So, now that everything is up and working, its time to find a GUI that will wrap it altogether. I could just use the default scripts in Salling Clicker to navigate between iPhoto, iTunes and DVD player using my phone, and this certainly works just fine. Lets face it though, a screen based interface is much nicer, and Frontrow is just the job. There’s the hack to get Frontrow running on macs that it isn’t meant to, and as mentioned above this works really well, but It’s a bit naughty, so lets look at the alternatives:

As mentioned in my sidenotes before, MediaCentral is a freeware FrontRow alternative. Its has a very simple interface – no icons or previews, just text arranged in a very iPod/Frontrow kind of way. This makes it faster to navigate, and works great. It has advantages over FrontRow too, as it also supports WebTV, EyeTV, AVI files and Video_TS folders. There is a Salling Clicker script to control it, but it isn’t as smooth as the FrontRow controller. Instead of just using the up/down/select buttons to navigate what you see on screen, it relays the menus back to the phone display, which I don’t find as easy. Also, there’s no option to view images in iPhoto.

Mediacentral main menu

Mediacentral iTunes menu

Centerstage is another project aimed at this area, and does include the functionality to view images from iPhoto. The initial screen where you choose which media to play looks good, but the interface from then on looks a little busy. Overall, Centerstage feels less like something I would want to use to browse, but its early days yet.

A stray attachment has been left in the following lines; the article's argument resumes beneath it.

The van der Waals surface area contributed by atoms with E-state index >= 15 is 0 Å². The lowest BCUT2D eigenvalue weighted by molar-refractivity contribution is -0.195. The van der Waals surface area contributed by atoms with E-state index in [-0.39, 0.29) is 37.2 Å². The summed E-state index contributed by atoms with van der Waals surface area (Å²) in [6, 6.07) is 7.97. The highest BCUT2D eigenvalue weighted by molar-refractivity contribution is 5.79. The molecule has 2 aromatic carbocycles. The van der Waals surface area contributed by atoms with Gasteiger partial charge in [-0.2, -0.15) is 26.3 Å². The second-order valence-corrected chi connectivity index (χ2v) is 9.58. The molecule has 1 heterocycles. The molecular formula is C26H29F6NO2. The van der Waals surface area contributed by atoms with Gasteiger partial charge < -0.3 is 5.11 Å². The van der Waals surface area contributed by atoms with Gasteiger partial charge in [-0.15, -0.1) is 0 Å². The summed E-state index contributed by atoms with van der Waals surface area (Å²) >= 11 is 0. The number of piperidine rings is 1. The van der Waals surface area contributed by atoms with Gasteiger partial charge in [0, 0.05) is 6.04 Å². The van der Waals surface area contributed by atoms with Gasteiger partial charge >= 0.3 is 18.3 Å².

Centerstage main menu

Centerstage music menu

iTheater also looks promising (its open source too), and a public version is due to be released on 31st of this month, although this is a date thats been moving a lot in the past. Judging by the Storyboard PDF you can download from the site, it looks like a winner, but until the public release is out, who knows? One to watch.

Those are the dedicated ‘media centre’ apps, but there are 2 iTunes apps are worth mentioning:

Coverflow is my ideal way of browsing iTunes. I’d love it if this could be integrated into something like MediaCental as another way of browsing (you’d still need to access playlists and such easily, which you can’t do in Coverflow).

Coverflow

Coverbuddy offers a full screen view, but as far as I know, can’t be controlled by Salling Clicker. I also find its performance a bit jerky, even with a plain background. Handy if you have a Sony PSP though, as it can be used as a remote control.

There’s also the recently announced GriffinTuneCenter, but the limitations of iPod HD sizes rule that out for me.

So far, my favourite Frontrow alternative is Mediacentral, but I’m keen to see what iTheater have to offer. None of them quite have the finesse of FrontRow or the features of Windows Media Center, but it feels as if things are just starting to warm up.

Have I missed any? Let me know!